NEW YORK — “Working people are discussing the rise in assaults and robberies here and across the country, and police brutality,” Róger Calero, Socialist Worker Party candidate for mayor, told the Militant June 30.
Calero and running mates Willie Cotton for public advocate and Sara Lobman for Manhattan Borough president are campaigning door to door, at taxi lines, construction sites, union picket lines and other protests. They present a road forward for working people and our unions in the face of high unemployment, speedup on the job and rising prices of food and basic necessities. They take up international questions from opposition to the U.S. embargo of Cuba to unconditional defense of the right of Israel to exist.
Police reform and crime were at the center of debate here among the capitalist candidates ahead of the June 22 Democratic and Republican Party primaries.
Eric Adams, currently the leading Democratic Party mayoral candidate, “presents things as if there are only two options: rampant violence and criminal mayhem or a reformed tough-on-crime, pro-police approach that brings back stop and frisk, ‘broken windows’ policing of the Rudy Giuliani and Michael Bloomberg era,” Calero said. “Crime did decline during those years. But at an enormous price for working people.”
“The cops carry out the same function in every capitalist country,” Calero said. “It’s not racism or white supremacy that’s their motor force. They exist to serve and protect the property, profits and prerogatives of the capitalist class.”
Despite anger at cop brutality, calls to defund the police are not popular among working people, Calero noted. That’s reflected in the rise of Adams and the decline of “woke” pro-defund candidates like Maya Wiley.
Like elsewhere, in New York the capitalist rulers “pulled back the police presence and took a hands-off approach to the violence, drug dealing and anti-social mayhem in working-class neighborhoods,” in retaliation for calls by liberals and middle-class radicals to “defund” or abolish the cops during last year’s protests against police brutality, Calero said.
Adams presents himself as the working-class candidate. “We don’t want fancy candidates. We want candidates, their nails are not polished, they have callouses on their hands and they’re blue collar people,” Adams told the press.
“None of what Adams or any of the capitalist candidates and politicians put forward are a solution to crime or police brutality,” Calero said. “The only way to do away with crime and police brutality is to do away with the capitalist system itself, which produces both.”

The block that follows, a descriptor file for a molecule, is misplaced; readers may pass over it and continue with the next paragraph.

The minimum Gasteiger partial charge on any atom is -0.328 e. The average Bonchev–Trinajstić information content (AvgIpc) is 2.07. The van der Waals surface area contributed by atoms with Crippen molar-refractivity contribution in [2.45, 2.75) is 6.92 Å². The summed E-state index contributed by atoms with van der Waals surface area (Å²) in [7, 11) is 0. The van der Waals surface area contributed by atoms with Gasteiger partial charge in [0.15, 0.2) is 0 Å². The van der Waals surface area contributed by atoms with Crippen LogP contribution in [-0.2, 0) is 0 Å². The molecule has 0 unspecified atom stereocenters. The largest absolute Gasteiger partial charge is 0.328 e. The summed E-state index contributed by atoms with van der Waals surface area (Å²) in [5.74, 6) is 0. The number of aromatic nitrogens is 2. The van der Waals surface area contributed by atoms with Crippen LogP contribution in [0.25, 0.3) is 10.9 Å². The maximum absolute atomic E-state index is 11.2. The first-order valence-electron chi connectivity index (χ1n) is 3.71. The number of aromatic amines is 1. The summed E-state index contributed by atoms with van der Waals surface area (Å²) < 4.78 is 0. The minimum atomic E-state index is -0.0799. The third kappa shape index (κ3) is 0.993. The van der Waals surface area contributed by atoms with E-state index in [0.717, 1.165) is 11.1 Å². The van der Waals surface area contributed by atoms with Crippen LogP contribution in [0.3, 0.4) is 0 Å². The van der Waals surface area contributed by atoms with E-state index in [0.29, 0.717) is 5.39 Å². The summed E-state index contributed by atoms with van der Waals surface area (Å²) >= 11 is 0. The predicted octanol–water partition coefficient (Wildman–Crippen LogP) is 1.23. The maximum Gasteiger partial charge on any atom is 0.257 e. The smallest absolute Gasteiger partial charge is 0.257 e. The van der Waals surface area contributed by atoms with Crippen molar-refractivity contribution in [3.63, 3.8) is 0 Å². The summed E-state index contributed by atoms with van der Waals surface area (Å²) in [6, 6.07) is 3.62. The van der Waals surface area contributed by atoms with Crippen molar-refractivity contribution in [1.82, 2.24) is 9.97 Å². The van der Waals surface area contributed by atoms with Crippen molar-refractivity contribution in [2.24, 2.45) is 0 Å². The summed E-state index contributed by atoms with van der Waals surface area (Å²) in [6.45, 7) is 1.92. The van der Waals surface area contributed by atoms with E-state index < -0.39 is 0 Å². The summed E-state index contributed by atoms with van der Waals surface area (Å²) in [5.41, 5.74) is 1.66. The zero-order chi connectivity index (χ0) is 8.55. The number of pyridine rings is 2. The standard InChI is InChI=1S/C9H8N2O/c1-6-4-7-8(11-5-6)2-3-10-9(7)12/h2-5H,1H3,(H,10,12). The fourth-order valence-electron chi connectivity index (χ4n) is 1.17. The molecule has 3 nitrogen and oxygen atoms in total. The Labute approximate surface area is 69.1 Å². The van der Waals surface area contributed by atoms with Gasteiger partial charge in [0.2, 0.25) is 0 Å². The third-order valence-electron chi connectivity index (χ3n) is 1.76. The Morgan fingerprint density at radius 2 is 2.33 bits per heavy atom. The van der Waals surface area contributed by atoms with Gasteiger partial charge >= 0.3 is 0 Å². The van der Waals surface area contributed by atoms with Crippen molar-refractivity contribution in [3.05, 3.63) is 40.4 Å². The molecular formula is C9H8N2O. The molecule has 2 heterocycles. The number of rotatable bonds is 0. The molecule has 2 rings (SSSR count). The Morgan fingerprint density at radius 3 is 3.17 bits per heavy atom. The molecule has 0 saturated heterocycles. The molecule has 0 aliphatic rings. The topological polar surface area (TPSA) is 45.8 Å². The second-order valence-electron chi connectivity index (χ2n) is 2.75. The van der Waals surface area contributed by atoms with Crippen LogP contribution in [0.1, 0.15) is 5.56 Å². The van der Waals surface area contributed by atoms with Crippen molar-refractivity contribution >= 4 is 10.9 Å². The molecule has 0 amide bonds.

“We need to conduct struggles that strengthen solidarity and independent political organization by the working class, as part of fighting to replace capitalist rule with a government of workers and farmers,” Calero said
Calero pointed to a Wall Street Journal article on the 2014 California referendum that made the theft of items valued less than $950 a misdemeanor instead of a felony. One internet video shows someone fill up a duffle bag at a store and leave without any attempt by the security guard to stop the theft.
“I tell workers we need to reject lowering the bar on what is considered acceptable behavior,” Calero says. “We don’t accept thuggery, hustling, stealing and preying on fellow workers. These actions undermine and degrade working people and the solidarity we need.”
“The best example is Malcolm X,” Calero said. “After an early life of anti-social crime, he was sent to prison, where he cleaned himself up, began reading and studying, and became political. After he got out, he developed, and became an outstanding revolutionary leader for all working people.”
One week after the primaries, the Democratic Party race is in total disarray. For the first time, city officials used “ranked voting,” where voters are encouraged to choose up to five candidates in order of preference.
The elections board released a preliminary count election night that showed Adams ahead with 28.8% of the vote, Wiley with 19.9% and Kathryn Garcia with 17.8%. A week later the board released a second count, with “rankings” factored in. The new count showed a mysterious increase of 140,000 votes. Neither count includes the 124,000 absentee ballots. The board says they mistakenly added in “test” ballots. Oops!
“It was announced overnight in New York City that vast irregularities and mistakes were made,” former President Donald Trump commented. “They should close the books and do it all over again, the old-fashioned way.”
“Vote fraud is nothing new,” Calero said. “But the biggest fraud they perpetuate is denying working-class parties and candidates, like the Socialist Workers Party, a place on the ballot by putting insurmountable requirements in the way.”